The Corner

Drugs and Guns

Chuck Schumer proposes that when prospective military recruits admit drug use in interviews — as Tucson shooter Jared Lee Loughner did — they should be reported to the FBI and entered into the database of people who are forbidden to buy guns.

As Schumer points out, it is already illegal to sell a gun to a drug user or addict; this policy, therefore, would make existing law more effective. However, there are several reasons to be concerned.

The first is that Americans have a Second Amendment right to own handguns, and this right cannot be denied without due process. Schumer’s policy, as outlined in a letter to Attorney General Eric Holder and the director of the Bureau of Alcohol, Tobacco, Firearms and Explosives, contains little in the way of process: The military would report to the FBI, and the individual’s gun rights would be gone.

The second is that Schumer has offered no guidelines as to how long these individuals would stay in the database. Federal law doesn’t forbid selling guns to former drug users or addicts (so long as they are non-felons), or even to those convicted of misdemeanor drug offenses, and there’s no reason to deny rights to people for life on the grounds of their smoking pot at 17. There should be a way for these individuals to get their Second Amendment rights back — for example, by passing drug tests.

Third, there is no reason to believe that this would prevent violence. Loughner went on his rampage because he was mentally ill, not because he was a drug user; many drugs, pot in particular, do not cause violent behavior in themselves; and the most worrisome participants in the drug trade — dealers, addicts of hard drugs — often have convictions that make them ineligible to own guns anyway. What’s more, this new policy would apply only to drug users who admitted their illegal behavior to government officials, a phenomenon that seems to be rare. One Army official called Loughner’s admission “bizarre,” adding, “I certainly wouldn’t go through the whole process only to say, ‘Hey, I’ve been smoking marijuana for the past couple of years.’”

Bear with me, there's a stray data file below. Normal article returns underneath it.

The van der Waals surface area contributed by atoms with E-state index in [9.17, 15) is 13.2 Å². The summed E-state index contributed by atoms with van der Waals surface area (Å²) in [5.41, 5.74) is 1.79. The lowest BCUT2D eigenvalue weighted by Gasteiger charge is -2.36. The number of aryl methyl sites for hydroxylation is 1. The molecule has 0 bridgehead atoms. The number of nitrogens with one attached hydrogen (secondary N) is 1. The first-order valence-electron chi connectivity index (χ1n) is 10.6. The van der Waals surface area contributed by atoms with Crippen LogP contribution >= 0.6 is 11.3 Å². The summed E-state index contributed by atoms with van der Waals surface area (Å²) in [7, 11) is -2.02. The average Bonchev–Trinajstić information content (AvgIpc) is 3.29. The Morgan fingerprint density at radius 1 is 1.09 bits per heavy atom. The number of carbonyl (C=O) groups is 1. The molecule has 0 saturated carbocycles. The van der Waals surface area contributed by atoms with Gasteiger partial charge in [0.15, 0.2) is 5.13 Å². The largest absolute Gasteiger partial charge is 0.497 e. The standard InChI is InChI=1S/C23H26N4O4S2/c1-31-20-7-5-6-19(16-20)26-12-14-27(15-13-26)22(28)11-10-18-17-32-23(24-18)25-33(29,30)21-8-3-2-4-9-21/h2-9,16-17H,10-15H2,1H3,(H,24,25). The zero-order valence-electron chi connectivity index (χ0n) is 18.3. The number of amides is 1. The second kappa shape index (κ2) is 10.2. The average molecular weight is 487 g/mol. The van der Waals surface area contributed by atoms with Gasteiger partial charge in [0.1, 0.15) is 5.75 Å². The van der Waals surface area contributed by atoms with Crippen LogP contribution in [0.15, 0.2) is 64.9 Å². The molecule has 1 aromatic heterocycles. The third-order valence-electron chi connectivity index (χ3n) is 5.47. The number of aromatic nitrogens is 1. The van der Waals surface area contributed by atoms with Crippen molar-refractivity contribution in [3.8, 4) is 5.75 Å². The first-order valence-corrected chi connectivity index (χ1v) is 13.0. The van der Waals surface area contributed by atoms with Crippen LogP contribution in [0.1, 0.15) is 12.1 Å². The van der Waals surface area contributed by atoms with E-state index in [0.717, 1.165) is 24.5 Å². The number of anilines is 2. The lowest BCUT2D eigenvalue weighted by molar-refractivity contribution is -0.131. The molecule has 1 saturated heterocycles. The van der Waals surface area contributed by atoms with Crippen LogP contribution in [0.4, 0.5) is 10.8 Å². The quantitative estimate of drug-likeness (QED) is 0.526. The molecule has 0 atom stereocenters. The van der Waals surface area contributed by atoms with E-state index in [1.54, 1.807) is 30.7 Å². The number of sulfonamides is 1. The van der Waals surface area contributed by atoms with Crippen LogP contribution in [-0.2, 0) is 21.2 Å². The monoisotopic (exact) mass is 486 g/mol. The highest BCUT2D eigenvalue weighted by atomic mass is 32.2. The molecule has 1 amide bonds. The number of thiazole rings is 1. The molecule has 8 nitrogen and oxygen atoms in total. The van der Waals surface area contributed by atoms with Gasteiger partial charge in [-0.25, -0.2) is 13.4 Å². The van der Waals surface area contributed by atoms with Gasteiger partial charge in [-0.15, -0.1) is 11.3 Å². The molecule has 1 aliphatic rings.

Fourth, removing the privacy protections from the military’s recruiting interviews will give candidates a reason to be less frank, denying the armed services crucial information.

Drugs are illegal, for good or (mostly) ill, and therefore drug users are by definition criminals. This makes them legitimate targets for gun control. But let’s not be under any illusion that policies such as Schumer’s will accomplish anything more than satisfying the urge to Do Something.


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